I recently got a note from my secretary with this message from a patient: “Tell the doctor I have no interest in a phone call or one of those video visits. When she is back to seeing patients again in the office, let me know.”
I’m hearing that a lot lately from patients who continue to delay routine medical care, not due to fears of Covid-19 but because they yearn for the old face-to-face office visit. I worry about what the refusal to have a virtual visit means for my patients’ health and for a strained primary care system trying to care for patients during a pandemic.
The math is both simple and daunting — and can be explained by my waiting room.
Before the pandemic, it had 50 chairs. Today it holds just 12, all of them 6 feet apart. That’s 12 chairs for the patients of 17 doctors to share. We are screening patients for Covid-19 symptoms by telephone prior to office visits, having patients wear masks, and spacing patients apart in the lobby, on elevators, and in the waiting room.
To begin ramping back up, we are scheduling only about one-quarter of the patients we were seeing before the pandemic started so we can study our workflows and make sure we maintain safety for patients and staff. After this cautious time, we will move through Massachusetts’ four-phase reopening plan and increase in-person visits while continuing to maintain safe social distancing. But our practice won’t be returning to its pre-Covid-19 in-person patient volumes anytime soon — not even close.
Fortunately, the capacity of my virtual waiting room for telemedicine visits is not limited by physical space. I can even “see” a patient at night or over a weekend, times when the office would normally be closed and the rest of my staff is unavailable. Yet a significant number of my patients and my colleagues’ are refusing to do telemedicine visits by video or phone.
I think I understand. They miss having office visits in person — and I miss seeing them in person, too! I remember one patient who would break into a smile the moment I walked into the room. “I just feel better the moment I see you. I wish you could stay at my house!” she once told me. And patients would often let me know me, after weeks experiencing some symptom, “It’s gone now — of course it gets better the day I come to see you.” But they still kept the appointment even though the symptom had resolved.
Social connections are important to us. We crave human connection. I have taken care of many of my patients for more than 20 years. That puts me in same category to them as a childhood friend or even a family member. In the past, my encounters with patients during office visits usually included some portion of a physical exam, at least listening to their heart and lungs, so of course it’s not the same thing to be staring at a video screen. A telemedicine visit feels like a shallow experience to some patients who want the “real deal.”
What I try to explain to my most stubborn patients is that up to 90% of my medical decisions are based on my asking questions, reviewing test results, and obtaining medical, family, and social histories — all things I can do virtually. There are even some surprising telemedicine benefits, such as having immediate access to a patient’s pill bottles or glucose meter (no more “I left it at home” excuses).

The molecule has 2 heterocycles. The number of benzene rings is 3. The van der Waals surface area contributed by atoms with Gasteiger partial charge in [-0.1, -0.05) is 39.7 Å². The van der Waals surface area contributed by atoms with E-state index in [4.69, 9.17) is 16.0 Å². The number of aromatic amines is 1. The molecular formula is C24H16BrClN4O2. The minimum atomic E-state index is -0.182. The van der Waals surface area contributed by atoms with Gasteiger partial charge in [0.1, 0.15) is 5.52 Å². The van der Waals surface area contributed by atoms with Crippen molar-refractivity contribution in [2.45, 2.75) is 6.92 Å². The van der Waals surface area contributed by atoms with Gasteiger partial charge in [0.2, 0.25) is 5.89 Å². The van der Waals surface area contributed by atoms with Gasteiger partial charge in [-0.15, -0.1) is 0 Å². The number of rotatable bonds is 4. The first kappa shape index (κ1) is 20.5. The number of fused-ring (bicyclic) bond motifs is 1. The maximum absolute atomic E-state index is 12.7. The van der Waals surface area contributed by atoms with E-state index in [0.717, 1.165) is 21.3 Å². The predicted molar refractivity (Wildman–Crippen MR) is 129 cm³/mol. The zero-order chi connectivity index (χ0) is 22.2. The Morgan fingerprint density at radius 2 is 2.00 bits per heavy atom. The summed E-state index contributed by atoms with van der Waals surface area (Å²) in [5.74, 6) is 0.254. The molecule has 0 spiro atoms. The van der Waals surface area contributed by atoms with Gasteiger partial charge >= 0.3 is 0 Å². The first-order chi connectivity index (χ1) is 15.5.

I have actually been pleased by the quality of the care I can deliver through phone or video based visits, even for chronic conditions like high blood pressure, high cholesterol, and diabetes.
The few in-person visits our practice allows are rightfully reserved for patients needing care that must be done in person, such as someone reporting a breast lump. Patients who decline a telemedicine visit often don’t have an immediate pressing issue. They are choosing to wait — and further delaying their routine care. Such delays could pose an even larger threat to the public’s health over time than the current pandemic.
Cardiovascular disease offers a good example of that. Heart attack, stroke, and other cardiovascular diseases account for more than 800,000 deaths each year in the U.S. — that’s approximately 1 of every 3 deaths, or nearly six times as many deaths caused so far by the coronavirus. Controlling blood pressure, cholesterol, and diabetes are all essential in the fight against cardiovascular disease, yet follow-up visits for these conditions have essentially been put on hold for the past three months. Every week I discover patients who have not been taking their aspirin, blood pressure, or cholesterol medications, some because they are worried about catching the coronavirus when going to the pharmacy. No one knows what effect the months of care delays will have on the number of cardiovascular deaths in 2020, but the numbers could be higher than usual.
Doctors and their patients have also postponed colonoscopies, mammograms, vaccinations, and other preventive health care — potentially delaying the diagnosis of smaller cancers which are often more easily treatable and placing patients at risk for other infectious diseases (like measles) for which preventive vaccines are available.
I am as worried about the health outcomes of patients declining a phone or video visit as I was about the patients who refused to go to the emergency room during the height of the pandemic surge. I understand the desire to go back to the good old days of office visits, but for now this is the new normal. And while it doesn’t look anything like the medicine I have been practicing for the last 20 years, it can work — if we all embrace the change.